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China warns Hong Kong not to challenge

Posted May. 01, 2017 07:26,   

Updated May. 01, 2017 07:56


If the "one country, two systems principle" assuring Hong Kong’s autonomy is used to challenge China, it could be scrapped, a warning has been issued. In a seminar marking the 27th Anniversary of the Promulgation of the Basic Law of Hong Kong on Saturday, Wang Zhenmin, the legal chief for the Chinese central government’s liaison office in Hong Kong, made the remarks, saying, “The one country, two systems principle was applied to achieve peaceful unification between China and Hong Kong. One country should prevail two systems.”

“If the principle distorts and dampens one country, its leeway and conditions will disappear,” stressed Wang, who served as dean of Tsinghua University Law College. “The Hong Kong people should accept in their minds that Hong Kong’s sovereignty has returned to China forever. If Hong Kong challenges to China’s national security (through separation and independence movement), the highly autonomous space will inevitably shrink as well," Wang said. “In Hong Kong, one country, two systems principle is a giant experiment, and if it fails, China will (only) lose face, but Hong Kong will also lose everything.” On controversy over China’s support of a pro-Beijing candidate in March’s election of the Hong Kong chief executive, Wang said, “China just exercised its sovereignty, and it is no different from the situation wherein you cannot claim that the brain is interfering with arms and legs.”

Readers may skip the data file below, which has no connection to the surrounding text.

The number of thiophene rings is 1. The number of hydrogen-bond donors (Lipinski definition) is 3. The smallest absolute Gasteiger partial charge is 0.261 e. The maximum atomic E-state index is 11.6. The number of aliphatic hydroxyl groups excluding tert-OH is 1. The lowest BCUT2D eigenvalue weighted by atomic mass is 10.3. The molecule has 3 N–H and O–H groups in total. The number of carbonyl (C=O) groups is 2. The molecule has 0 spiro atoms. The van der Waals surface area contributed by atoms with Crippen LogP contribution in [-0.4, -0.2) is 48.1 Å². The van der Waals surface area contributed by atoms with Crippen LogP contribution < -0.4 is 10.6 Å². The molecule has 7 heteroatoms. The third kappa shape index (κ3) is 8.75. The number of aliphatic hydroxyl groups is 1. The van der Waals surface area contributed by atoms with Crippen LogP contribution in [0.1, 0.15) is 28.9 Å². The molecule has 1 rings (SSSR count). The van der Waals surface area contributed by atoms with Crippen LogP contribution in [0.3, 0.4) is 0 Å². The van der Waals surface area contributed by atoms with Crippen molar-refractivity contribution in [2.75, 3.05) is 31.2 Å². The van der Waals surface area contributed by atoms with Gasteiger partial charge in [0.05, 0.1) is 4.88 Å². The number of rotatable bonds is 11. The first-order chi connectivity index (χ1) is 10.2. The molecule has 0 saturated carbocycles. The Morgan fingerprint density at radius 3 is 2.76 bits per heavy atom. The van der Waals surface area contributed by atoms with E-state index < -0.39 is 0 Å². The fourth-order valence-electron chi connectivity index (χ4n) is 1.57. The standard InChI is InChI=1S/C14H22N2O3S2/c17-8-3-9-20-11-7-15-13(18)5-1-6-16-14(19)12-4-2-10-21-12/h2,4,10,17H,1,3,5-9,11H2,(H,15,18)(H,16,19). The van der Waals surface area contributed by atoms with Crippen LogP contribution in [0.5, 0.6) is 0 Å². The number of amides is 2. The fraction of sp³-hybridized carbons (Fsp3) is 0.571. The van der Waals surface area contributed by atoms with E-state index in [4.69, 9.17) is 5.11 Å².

“Wang’s remarks suggest the possibility for China not to keep its promise,” said Democratic Party leader Wu Chi-wai who values Hong Kong’s autonomy and democracy. “Under the Basic Law on Hong Kong, the rights that the Chinese government can exercise on Hong Kong are restricted to diplomacy and national defense.”

In December 1984, British Prime Minister Margaret Thatcher and Chinese President Deng Xiaoping announced a "U.K. -China Joint Statement" as the two leaders reached agreement on Hong Kong’s status after its return to China. The two sides agreed that after the return, China would hold the sovereign right to Hong Kong’s diplomacy and national defense, but grant Hong Kong significant autonomy through the provision "Hong Kong holds the autonomous right" under the one country, two systems principle. In line with the joint statement, the Basic Law of the Hong Kong was enacted and Hong Kong was repatriated to China on July 1, 1997.

Following the 2014 Umbrella Revolution, a protest rally to increase Hong Kong’s autonomy, erupted in 2005, growing voices among youth and the Democratic Party groups are calling for Hong Kong’s separation, independence and self-reliance. Beijing summoned an employee of an anti-Beijing bookstore to the mainland and grilled him, which has caused controversy over violation of the one country, two systems principle. Amid this development, Chinese President Xi Jinping is set to inspect the People’s Liberation Army’ parade in Hong Kong ahead of the 20th anniversary of the island’s return to China on July 1 to express his commitment to increase control over the special administrative district.

Ja-Ryong Koo bonhong@donga.com